Thursday, 24 March 2011

'Harry Potter', 'The Vampire Diaries' And 'Twilight' Too Similar?

JSYK: In pop culture today, everyone has heard of the seemingly amazing series, Twilight, by Stephenie Meyer. First being published in 2005, her vampire series has revived the era of vampires and given fresh blood (no pun intended) to the world of fantasy literature. Or has it?

Though Twilight has captured the hearts of even the most unromantic teenage girls, this piece of supposed literature is underdeveloped and hypocritical at best. Though Meyer’s Mormon beliefs can be felt subtly in all four of the books, most teenagers and their parents have not stopped to consider that though it can send great messages, Twilight also promotes finding a “perfect” and deadly man, as well as teenage marriage.

Many people today have called Stephenie Meyer the new J.K. Rowling, paving the way for a new generation of fantasy readers. But, is this acclaim for Meyer fair? Rowling wrote the Harry Potter series for seventeen years, winning numerous awards for her creativity and innovation. She wove together a new world that has enchanted children and adults alike to read more, while showing them life lessons and morals. Meyer, on the other hand, has only been innovative in the location of her vampires. Her world exists in the real world, and her conflict of vampires versus vampires, vampires versus werewolves, and vampires loving humans is not new. Even Robert Pattinson, the beloved Edward in the Twilight movies, was borrowed from Harry Potter and the Goblet of Fire, the movie that escalated his acting career and without which he would not be in Twilight today. In fact, many of the “creative” things Meyer has expressed in her books resonate almost exactly in The Vampire Diaries by L.J. Smith, written about fifteen years before Twilight.

Critics today speak of the new television show, The Vampire Diaries, as if it has stolen the thunder from the popular Twilight. But has it really? The Vampire Diaries is based off of a series by the same name, which tells the story of vampire Stefan Salvatore, his “evil” brother, and the love of Stefan’s life, Elena. While many argue that the fact that the conflict is between two brother vampires, not a vampire and werewolf, the same ideas appear in both Twilight and Vampire Diaries. The human girl fascinated by the mysterious vampire. The vampire who’s lust for her love and lust for her blood causes more complications than at first glance. The other man who tries everything in his power to win the girl’s heart. The similarities between the series are above coincidence.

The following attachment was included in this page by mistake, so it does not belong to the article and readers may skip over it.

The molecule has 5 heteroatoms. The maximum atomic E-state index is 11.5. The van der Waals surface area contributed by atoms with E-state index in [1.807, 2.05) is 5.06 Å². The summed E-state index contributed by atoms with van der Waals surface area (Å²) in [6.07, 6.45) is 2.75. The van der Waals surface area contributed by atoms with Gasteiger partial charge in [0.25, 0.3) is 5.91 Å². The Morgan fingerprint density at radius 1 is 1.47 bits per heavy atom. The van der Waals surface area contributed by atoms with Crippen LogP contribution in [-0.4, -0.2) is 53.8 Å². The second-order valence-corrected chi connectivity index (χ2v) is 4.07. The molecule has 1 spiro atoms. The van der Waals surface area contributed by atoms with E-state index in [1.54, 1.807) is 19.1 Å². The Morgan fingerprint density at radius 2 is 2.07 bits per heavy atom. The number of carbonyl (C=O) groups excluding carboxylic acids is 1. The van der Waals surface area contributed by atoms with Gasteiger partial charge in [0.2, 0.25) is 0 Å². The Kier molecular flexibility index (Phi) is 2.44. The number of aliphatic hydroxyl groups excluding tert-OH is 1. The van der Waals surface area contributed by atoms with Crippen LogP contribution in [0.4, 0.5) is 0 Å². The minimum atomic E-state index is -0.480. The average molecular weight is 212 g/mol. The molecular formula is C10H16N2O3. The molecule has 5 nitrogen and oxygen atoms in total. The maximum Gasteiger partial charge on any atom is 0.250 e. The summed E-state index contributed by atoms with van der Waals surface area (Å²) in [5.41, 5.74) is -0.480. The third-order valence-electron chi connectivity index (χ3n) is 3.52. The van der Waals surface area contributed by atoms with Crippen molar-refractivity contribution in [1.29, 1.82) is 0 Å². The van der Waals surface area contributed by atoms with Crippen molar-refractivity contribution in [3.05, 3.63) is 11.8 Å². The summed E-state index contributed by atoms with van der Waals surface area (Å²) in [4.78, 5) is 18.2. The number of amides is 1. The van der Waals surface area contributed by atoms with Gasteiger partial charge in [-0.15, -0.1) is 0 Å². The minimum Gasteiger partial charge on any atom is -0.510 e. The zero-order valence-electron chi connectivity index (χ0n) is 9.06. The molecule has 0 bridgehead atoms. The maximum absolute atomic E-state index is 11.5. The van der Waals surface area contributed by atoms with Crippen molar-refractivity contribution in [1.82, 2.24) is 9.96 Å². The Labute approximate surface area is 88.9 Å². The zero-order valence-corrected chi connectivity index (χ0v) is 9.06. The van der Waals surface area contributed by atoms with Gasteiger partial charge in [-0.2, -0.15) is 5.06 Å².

Some religious groups today banish Harry Potter for its witchcraft and The Vampire Diaries for its evilness. Many teenagers even flock to Twilight for solace. However, this belief that both series are evil is not just wrong, it is hypocritical. Harry Potter tells of the battle between good and evil, in which good triumphs in the end. This same struggle is apparent in The Chronicles of Narnia, which even includes magic, but Narnia is still found in Christian bookstores. If those who ban Harry Potter were to read the series, they may be surprised at its good morals and messages, as well as its indirect link between the struggles in the Bible between Jesus and the Romans and the struggles in the series between Harry and Lord Voldemort. As for The Vampire Diaries, the same struggle of good versus evil leads to the triumph of good. Other questionable content in both series is nonexistent. Not so in Twilight.

In New Moon, Bella tries her hand at extreme sports, risking suicide just to hear Edward’s voice. In later chapters, Edward attempts suicide several times in a special, vampire way, all because he believes Bella died. In Eclipse, Bella tries everything in her power to convince Edward to have sex with her, the only thing her mind focuses on. Edward only refuses to do so because he could hurt her. Instead, his bargain is for her to marry him, something Bella refuses to do or even consider. She only agrees when her becoming a vampire becomes part of the wager. In Breaking Dawn, Bella marries Edward at nineteen, and then becomes pregnant weeks later. This promotes not only teenage marriage, but teenage pregnancy. So much for Twilight being Christian and well-written.

via allkristenstewart

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